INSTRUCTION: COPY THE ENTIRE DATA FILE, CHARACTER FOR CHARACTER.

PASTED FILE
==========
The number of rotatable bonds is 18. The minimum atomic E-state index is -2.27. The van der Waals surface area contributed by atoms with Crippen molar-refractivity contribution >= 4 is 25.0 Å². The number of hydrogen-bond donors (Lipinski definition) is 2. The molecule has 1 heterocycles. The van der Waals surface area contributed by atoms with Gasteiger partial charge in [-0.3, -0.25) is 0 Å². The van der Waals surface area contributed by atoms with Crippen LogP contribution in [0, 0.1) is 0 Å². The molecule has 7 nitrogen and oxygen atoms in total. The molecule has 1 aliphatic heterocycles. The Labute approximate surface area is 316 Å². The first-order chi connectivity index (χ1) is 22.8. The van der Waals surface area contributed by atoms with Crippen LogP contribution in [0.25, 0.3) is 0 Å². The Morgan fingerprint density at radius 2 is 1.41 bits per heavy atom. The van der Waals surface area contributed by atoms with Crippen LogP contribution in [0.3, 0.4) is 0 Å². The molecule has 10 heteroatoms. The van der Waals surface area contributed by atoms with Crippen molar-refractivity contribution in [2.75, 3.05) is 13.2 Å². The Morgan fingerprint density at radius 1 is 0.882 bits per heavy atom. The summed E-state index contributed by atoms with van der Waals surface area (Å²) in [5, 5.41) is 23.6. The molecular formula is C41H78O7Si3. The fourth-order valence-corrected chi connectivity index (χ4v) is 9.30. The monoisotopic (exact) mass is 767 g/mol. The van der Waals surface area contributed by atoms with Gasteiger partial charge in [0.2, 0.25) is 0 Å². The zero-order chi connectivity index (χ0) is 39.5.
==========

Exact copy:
The number of rotatable bonds is 18. The minimum atomic E-state index is -2.27. The van der Waals surface area contributed by atoms with Crippen molar-refractivity contribution >= 4 is 25.0 Å². The number of hydrogen-bond donors (Lipinski definition) is 2. The molecule has 1 heterocycles. The van der Waals surface area contributed by atoms with Gasteiger partial charge in [-0.3, -0.25) is 0 Å². The van der Waals surface area contributed by atoms with Crippen LogP contribution in [0, 0.1) is 0 Å². The molecule has 7 nitrogen and oxygen atoms in total. The molecule has 1 aliphatic heterocycles. The Labute approximate surface area is 316 Å². The first-order chi connectivity index (χ1) is 22.8. The van der Waals surface area contributed by atoms with Crippen LogP contribution in [0.25, 0.3) is 0 Å². The Morgan fingerprint density at radius 2 is 1.41 bits per heavy atom. The van der Waals surface area contributed by atoms with Crippen LogP contribution in [0.3, 0.4) is 0 Å². The molecule has 10 heteroatoms. The van der Waals surface area contributed by atoms with Crippen molar-refractivity contribution in [2.75, 3.05) is 13.2 Å². The Morgan fingerprint density at radius 1 is 0.882 bits per heavy atom. The summed E-state index contributed by atoms with van der Waals surface area (Å²) in [5, 5.41) is 23.6. The molecular formula is C41H78O7Si3. The fourth-order valence-corrected chi connectivity index (χ4v) is 9.30. The monoisotopic (exact) mass is 767 g/mol. The van der Waals surface area contributed by atoms with Gasteiger partial charge in [0.2, 0.25) is 0 Å². The zero-order chi connectivity index (χ0) is 39.5.